It’s been many years since I went through the more formal channels with my migraine diagnosis and one thing stands out to me as a glaring difference between what I experience and what I presumed my doctors were asking me about.
Migraine has been in my chart since middle school and prior to graduating high school diagnostic criteria wasn’t really brought up all that much. I’d seen a few different primary care doctors and eventually would land with a Neurologist who would provide the bulk of my care for the last decade.
But in this time the only symptoms that came up surrounded aura.
Migraine with aura is perhaps the most recognized medically presentation of migraine with signature symptoms such as blind spots, flashes of light, and a sort of tingling or numbness. The presence of visual auras impact what kind of medicines you can be on, especially birth control, and it’s believed that those who do experience aura may be more prone to experiencing strokes or cardiovascular complications.
And maybe those added complications are why doctors tend to pay a little more attention.
In college I finally got to see one of the 400 some Headache Specialists in the country.
These doctors are considered the gold standard of care since typical neurologists and doctors may receive on average less than 10 hours of headache specific education while in school, if they receive any. Headache Specialists have vastly more training and knowledge on migraine and headache specific disorders.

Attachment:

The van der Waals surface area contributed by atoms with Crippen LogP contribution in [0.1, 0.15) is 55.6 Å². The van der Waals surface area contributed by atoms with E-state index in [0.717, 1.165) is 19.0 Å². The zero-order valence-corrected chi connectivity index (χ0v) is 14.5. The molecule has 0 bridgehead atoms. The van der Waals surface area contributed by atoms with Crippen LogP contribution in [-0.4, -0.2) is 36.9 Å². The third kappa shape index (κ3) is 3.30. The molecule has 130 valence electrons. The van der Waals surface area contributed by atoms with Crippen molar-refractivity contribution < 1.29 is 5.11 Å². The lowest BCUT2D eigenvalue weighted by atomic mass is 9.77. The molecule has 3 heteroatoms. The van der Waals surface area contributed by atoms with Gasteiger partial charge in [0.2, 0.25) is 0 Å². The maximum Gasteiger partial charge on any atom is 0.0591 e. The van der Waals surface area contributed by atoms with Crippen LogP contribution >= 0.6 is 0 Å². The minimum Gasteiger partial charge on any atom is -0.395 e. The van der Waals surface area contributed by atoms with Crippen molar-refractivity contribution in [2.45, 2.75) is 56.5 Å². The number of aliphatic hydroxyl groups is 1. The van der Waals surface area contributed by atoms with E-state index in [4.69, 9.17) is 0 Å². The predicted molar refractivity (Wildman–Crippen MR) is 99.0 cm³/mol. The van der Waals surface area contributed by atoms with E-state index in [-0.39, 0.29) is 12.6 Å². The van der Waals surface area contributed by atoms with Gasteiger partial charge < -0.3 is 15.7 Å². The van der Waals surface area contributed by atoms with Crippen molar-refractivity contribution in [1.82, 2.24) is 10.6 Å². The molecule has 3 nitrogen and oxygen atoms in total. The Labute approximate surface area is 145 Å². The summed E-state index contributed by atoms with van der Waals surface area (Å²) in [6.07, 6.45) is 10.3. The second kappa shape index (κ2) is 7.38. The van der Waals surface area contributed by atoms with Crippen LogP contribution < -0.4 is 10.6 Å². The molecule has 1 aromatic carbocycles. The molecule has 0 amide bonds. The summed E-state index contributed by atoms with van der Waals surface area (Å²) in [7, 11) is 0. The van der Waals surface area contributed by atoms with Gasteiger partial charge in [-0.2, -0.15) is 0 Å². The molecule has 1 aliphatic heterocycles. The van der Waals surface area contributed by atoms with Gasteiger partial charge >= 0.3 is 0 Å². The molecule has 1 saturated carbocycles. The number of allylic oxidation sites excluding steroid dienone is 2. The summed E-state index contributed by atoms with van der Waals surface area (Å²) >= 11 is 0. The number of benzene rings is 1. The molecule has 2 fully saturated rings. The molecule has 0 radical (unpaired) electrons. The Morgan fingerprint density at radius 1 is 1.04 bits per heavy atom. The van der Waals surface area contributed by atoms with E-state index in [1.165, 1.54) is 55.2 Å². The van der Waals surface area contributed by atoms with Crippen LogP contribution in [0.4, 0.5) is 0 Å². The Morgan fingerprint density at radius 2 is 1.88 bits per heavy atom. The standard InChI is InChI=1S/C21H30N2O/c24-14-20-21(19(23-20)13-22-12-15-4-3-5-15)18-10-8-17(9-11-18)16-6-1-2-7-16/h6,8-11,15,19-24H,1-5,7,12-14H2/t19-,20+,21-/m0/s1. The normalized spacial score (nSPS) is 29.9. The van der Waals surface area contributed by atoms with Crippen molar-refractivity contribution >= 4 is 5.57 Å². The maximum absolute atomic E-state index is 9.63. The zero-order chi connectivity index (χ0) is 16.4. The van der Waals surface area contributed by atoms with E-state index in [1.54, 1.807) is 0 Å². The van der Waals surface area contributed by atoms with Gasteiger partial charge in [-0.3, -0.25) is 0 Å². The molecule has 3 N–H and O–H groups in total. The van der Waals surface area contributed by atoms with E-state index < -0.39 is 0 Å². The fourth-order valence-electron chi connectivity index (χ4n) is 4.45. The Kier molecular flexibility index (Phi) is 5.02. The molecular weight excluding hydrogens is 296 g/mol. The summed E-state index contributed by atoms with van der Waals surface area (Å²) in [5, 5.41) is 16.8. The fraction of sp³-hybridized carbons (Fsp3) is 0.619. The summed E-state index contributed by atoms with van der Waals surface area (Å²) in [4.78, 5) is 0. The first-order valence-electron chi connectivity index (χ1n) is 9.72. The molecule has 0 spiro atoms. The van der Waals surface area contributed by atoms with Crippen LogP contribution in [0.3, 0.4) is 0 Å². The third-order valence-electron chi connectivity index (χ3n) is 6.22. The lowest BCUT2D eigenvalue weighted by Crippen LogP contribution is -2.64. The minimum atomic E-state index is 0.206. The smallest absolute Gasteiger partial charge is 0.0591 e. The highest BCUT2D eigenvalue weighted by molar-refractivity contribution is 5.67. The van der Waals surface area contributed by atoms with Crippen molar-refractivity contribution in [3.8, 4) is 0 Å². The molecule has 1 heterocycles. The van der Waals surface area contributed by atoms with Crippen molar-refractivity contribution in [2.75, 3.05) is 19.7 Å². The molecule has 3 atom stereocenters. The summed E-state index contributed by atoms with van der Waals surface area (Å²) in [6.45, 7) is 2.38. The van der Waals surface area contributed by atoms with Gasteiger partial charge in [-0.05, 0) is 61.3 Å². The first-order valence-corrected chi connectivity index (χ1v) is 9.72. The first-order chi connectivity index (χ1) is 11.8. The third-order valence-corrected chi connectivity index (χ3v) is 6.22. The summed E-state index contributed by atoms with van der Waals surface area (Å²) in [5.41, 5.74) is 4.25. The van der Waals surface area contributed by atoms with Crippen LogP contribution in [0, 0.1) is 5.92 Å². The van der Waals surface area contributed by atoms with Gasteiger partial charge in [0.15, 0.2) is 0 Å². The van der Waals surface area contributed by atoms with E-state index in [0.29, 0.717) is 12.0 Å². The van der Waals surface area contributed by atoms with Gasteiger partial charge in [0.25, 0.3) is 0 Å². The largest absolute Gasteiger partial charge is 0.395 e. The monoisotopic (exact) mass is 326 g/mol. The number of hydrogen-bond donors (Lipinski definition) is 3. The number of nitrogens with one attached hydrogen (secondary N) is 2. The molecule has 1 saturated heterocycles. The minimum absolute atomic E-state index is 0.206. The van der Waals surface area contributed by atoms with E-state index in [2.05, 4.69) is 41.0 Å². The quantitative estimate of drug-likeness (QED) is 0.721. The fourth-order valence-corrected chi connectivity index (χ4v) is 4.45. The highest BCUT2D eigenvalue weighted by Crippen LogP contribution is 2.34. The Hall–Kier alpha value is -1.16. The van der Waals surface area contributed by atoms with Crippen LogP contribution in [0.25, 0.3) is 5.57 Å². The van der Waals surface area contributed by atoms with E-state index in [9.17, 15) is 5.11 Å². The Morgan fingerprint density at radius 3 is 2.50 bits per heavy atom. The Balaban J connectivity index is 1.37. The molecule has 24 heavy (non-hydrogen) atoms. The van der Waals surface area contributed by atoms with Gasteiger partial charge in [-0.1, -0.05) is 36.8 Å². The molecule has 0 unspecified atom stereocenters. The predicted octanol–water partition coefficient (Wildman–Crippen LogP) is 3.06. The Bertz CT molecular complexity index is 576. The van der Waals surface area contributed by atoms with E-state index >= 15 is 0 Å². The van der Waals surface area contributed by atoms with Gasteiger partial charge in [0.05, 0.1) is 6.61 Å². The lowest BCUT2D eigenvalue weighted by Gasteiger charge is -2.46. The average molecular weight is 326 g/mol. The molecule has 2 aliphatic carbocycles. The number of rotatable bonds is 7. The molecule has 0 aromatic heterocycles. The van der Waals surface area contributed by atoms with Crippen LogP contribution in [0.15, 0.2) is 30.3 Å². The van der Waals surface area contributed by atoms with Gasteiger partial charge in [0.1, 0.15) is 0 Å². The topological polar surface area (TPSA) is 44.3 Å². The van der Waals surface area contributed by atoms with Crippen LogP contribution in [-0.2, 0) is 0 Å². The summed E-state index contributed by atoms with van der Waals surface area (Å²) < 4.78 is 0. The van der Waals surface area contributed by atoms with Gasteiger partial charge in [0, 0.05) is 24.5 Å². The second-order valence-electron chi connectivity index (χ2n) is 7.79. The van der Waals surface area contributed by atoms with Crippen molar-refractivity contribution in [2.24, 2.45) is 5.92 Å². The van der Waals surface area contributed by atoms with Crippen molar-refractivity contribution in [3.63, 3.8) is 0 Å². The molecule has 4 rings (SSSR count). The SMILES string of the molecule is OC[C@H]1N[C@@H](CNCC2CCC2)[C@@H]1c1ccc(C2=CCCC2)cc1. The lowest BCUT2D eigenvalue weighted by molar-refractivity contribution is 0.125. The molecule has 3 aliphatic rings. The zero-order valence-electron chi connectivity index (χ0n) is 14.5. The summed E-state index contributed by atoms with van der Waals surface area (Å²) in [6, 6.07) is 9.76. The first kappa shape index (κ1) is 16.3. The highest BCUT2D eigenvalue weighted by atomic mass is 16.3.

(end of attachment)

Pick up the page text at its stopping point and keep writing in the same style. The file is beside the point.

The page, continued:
By the time I was getting to my Headache Specialist my MIDAS score (a migraine specific quality of life tool) was as high as they got indicating I was severely disabled by migraine.
I remember the intake paperwork being the most excruciating packet of information and I was mind boggled that they hadn’t bothered to mail it to me. I sat in the Headache Clinic’s extremely well lit waiting room with a brutal migraine struggling to put down all of this information.
The paperwork consisted of a full migraine history including all medicines and treatments and non-traditional therapies, pain types and associated symptoms, a migraine life impact assessment analyzing how my personal and work/school life was impacted by migraine, their version of a MIDAS score, and a depression and anxiety screening.
Getting into the actual appointment it was clear this was a different kind of doctor than I’d ever worked with. Normally those long forms get taken by the nurse, filed in your chart and never utilized. The nurse went over the basics and some of my goals for the appointment, not getting too much into the paperwork. The doctor however went through almost every part of the form throughout his hour and a half long assessment.
The symptoms part is what stood out to me the most. I knew at that point things like aphasia and nausea and sensitivity to light and sound were all migraine related and all things that I had. But he asked about more symptoms. Everything from mood swings to frequent urination to yawning.
The one that stood out the most: pins and needles.
When he asked me if I ever experienced a pins and needles sensation, I said no.
I’ve had multiple tattoos and had been on the depo shot long enough that getting a needle plunged into my arm was a regular and non-eventful occurrence, but one I was very familiar with. And at no point during any migraine attack did I get a sensation like that all over my body.
Perhaps the closest thing I could compare it to was allodynia, the painful sensation people tend to get on their scalp during a migraine attack. I get this all over my body from time to time, but even though it’s painful, it isn’t quite like pins and needles.